“Wait? … Hurrah!…” shouted Petya, and without pausing a moment, he galloped towards the spot where he heard the shots, and where the smoke was the thickest. There came a volley of shots with the sound of bullets whizzing by and thudding into something. The Cossacks and Dolohov galloped in at the gates after Petya. In the thick, hovering smoke the French flung down their arms and ran out of the bushes to meet the Cossacks, or fled downhill towards the pond. Petya was galloping on round the courtyard, but instead of holding the reins, he was flinging up both arms in a strange way, and slanting more and more to one side in the saddle. The horse stepped on to the ashes of the fire smouldering in the morning light, and stopped short. Petya fell heavily on the wet earth. The Cossacks saw his arms and legs twitching rapidly, though his head did not move. A bullet had passed through his brain.

After parleying with the French senior officer, who came out of the house with a handkerchief on a sword to announce that they surrendered, Dolohov got off his horse and went up to Petya, who lay motionless with outstretched arms.

“Done for,” he said frowning, and walked to the gate to Denisov, who was riding towards him.

“Killed?” cried Denisov, even from a distance recognising the familiar, unmistakably lifeless posture in which Petya’s body was lying.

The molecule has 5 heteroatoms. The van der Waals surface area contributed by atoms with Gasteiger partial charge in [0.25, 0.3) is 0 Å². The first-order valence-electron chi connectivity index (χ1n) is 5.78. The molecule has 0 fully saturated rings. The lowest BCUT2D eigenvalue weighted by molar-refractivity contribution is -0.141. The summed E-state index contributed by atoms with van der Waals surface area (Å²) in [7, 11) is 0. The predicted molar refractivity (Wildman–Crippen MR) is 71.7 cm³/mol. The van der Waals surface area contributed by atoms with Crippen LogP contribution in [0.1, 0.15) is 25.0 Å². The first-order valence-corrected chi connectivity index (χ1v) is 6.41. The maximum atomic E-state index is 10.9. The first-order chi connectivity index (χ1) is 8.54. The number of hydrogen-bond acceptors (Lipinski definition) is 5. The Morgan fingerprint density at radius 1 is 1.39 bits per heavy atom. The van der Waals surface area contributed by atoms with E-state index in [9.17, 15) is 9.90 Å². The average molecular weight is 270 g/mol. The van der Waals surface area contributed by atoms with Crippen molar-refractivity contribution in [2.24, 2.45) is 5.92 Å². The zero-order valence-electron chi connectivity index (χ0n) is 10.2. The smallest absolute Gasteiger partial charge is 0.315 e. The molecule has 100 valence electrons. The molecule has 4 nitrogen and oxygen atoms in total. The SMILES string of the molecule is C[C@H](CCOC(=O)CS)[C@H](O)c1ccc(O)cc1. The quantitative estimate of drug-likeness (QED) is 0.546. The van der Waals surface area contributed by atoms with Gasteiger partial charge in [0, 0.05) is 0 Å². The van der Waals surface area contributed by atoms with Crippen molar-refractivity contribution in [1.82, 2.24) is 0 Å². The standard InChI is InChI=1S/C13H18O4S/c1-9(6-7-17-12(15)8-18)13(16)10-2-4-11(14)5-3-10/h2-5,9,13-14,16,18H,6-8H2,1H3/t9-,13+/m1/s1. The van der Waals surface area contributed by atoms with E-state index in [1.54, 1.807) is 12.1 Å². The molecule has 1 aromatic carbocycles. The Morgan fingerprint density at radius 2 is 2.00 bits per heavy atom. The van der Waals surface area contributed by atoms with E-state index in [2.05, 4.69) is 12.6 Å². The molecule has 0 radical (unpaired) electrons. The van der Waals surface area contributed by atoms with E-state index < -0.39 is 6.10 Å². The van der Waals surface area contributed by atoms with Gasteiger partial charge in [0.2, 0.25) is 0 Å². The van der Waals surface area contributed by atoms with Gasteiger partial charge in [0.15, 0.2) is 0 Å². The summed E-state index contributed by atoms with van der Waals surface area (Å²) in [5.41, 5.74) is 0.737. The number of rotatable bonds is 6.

“Done for,” Dolohov repeated, as though the utterance of those words afforded him satisfaction; and he walked rapidly towards the prisoners, whom the Cossacks were hurriedly surrounding. “No quarter!” he shouted to Denisov. Denisov made no reply. He went up to Petya, got off his horse, and with trembling hands turned over the blood-stained, mud-spattered face that was already turning white.

“I’m fond of sweet things. They are capital raisins, take them all,” came into his mind. And the Cossacks looked round in surprise at the sound like the howl of a dog, that Denisov uttered as he turned away, walked to the fence and clutched at it.

Among the Russian prisoners rescued by Denisov and Dolohov was Pierre Bezuhov.

  By PanEris using Melati.

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